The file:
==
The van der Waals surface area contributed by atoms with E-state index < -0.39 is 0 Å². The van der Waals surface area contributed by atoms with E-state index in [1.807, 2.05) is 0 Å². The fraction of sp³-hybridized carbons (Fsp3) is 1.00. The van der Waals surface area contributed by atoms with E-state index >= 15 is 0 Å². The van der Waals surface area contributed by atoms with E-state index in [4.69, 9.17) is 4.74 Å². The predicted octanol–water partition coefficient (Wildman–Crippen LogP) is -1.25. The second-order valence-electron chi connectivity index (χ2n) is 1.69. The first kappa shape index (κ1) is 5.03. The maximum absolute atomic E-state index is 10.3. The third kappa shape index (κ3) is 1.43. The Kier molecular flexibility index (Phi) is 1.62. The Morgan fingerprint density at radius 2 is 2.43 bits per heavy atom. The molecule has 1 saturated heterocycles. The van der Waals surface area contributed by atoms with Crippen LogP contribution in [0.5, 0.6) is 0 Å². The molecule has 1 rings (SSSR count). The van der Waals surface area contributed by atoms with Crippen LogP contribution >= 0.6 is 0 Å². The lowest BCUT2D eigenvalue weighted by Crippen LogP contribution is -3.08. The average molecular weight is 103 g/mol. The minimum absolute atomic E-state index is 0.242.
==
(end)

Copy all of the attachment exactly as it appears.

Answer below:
The van der Waals surface area contributed by atoms with E-state index < -0.39 is 0 Å². The van der Waals surface area contributed by atoms with E-state index in [1.807, 2.05) is 0 Å². The fraction of sp³-hybridized carbons (Fsp3) is 1.00. The van der Waals surface area contributed by atoms with E-state index >= 15 is 0 Å². The van der Waals surface area contributed by atoms with E-state index in [4.69, 9.17) is 4.74 Å². The predicted octanol–water partition coefficient (Wildman–Crippen LogP) is -1.25. The second-order valence-electron chi connectivity index (χ2n) is 1.69. The first kappa shape index (κ1) is 5.03. The maximum absolute atomic E-state index is 10.3. The third kappa shape index (κ3) is 1.43. The Kier molecular flexibility index (Phi) is 1.62. The Morgan fingerprint density at radius 2 is 2.43 bits per heavy atom. The molecule has 1 saturated heterocycles. The van der Waals surface area contributed by atoms with Crippen LogP contribution in [0.5, 0.6) is 0 Å². The molecule has 1 rings (SSSR count). The van der Waals surface area contributed by atoms with Crippen LogP contribution >= 0.6 is 0 Å². The lowest BCUT2D eigenvalue weighted by Crippen LogP contribution is -3.08. The average molecular weight is 103 g/mol. The minimum absolute atomic E-state index is 0.242.